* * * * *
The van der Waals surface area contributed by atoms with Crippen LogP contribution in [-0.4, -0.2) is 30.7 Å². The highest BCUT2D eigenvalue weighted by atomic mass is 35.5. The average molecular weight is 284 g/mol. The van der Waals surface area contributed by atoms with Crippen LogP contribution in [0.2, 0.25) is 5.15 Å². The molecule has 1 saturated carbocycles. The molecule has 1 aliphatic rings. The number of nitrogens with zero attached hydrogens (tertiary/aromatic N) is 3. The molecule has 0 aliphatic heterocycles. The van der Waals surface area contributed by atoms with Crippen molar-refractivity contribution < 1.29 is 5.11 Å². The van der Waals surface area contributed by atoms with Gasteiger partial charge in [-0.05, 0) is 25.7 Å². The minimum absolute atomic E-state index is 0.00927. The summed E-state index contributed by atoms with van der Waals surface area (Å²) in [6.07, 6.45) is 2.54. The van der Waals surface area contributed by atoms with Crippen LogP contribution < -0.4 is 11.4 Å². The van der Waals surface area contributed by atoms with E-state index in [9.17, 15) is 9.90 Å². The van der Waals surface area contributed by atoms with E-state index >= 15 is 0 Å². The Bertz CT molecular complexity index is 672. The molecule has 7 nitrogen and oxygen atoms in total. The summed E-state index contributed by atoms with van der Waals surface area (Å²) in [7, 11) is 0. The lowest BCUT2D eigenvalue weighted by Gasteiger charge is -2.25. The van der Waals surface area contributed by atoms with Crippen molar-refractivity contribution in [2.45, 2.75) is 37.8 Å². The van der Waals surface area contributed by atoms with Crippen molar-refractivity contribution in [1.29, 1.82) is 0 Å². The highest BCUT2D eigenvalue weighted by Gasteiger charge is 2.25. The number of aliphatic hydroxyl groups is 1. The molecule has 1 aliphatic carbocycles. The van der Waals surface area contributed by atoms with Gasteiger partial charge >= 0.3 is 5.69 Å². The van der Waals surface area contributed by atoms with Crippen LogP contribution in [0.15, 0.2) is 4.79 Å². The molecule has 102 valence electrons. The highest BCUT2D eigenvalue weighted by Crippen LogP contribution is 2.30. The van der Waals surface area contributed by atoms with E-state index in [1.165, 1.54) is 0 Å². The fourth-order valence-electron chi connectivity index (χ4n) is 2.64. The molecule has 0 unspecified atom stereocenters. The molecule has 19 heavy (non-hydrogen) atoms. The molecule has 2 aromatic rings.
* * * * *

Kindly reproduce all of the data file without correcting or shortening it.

The van der Waals surface area contributed by atoms with Crippen LogP contribution in [-0.4, -0.2) is 30.7 Å². The highest BCUT2D eigenvalue weighted by atomic mass is 35.5. The average molecular weight is 284 g/mol. The van der Waals surface area contributed by atoms with Crippen LogP contribution in [0.2, 0.25) is 5.15 Å². The molecule has 1 saturated carbocycles. The molecule has 1 aliphatic rings. The number of nitrogens with zero attached hydrogens (tertiary/aromatic N) is 3. The molecule has 0 aliphatic heterocycles. The van der Waals surface area contributed by atoms with Crippen molar-refractivity contribution < 1.29 is 5.11 Å². The van der Waals surface area contributed by atoms with Gasteiger partial charge in [-0.05, 0) is 25.7 Å². The minimum absolute atomic E-state index is 0.00927. The summed E-state index contributed by atoms with van der Waals surface area (Å²) in [6.07, 6.45) is 2.54. The van der Waals surface area contributed by atoms with Crippen LogP contribution < -0.4 is 11.4 Å². The van der Waals surface area contributed by atoms with E-state index in [9.17, 15) is 9.90 Å². The van der Waals surface area contributed by atoms with E-state index >= 15 is 0 Å². The Bertz CT molecular complexity index is 672. The molecule has 7 nitrogen and oxygen atoms in total. The summed E-state index contributed by atoms with van der Waals surface area (Å²) in [7, 11) is 0. The lowest BCUT2D eigenvalue weighted by Gasteiger charge is -2.25. The van der Waals surface area contributed by atoms with Crippen molar-refractivity contribution in [2.45, 2.75) is 37.8 Å². The van der Waals surface area contributed by atoms with Crippen molar-refractivity contribution in [1.29, 1.82) is 0 Å². The highest BCUT2D eigenvalue weighted by Gasteiger charge is 2.25. The number of aliphatic hydroxyl groups is 1. The molecule has 1 aliphatic carbocycles. The van der Waals surface area contributed by atoms with Gasteiger partial charge >= 0.3 is 5.69 Å². The van der Waals surface area contributed by atoms with Crippen LogP contribution in [0.15, 0.2) is 4.79 Å². The molecule has 102 valence electrons. The highest BCUT2D eigenvalue weighted by Crippen LogP contribution is 2.30. The van der Waals surface area contributed by atoms with E-state index in [1.165, 1.54) is 0 Å². The fourth-order valence-electron chi connectivity index (χ4n) is 2.64. The molecule has 0 unspecified atom stereocenters. The molecule has 19 heavy (non-hydrogen) atoms. The molecule has 2 aromatic rings.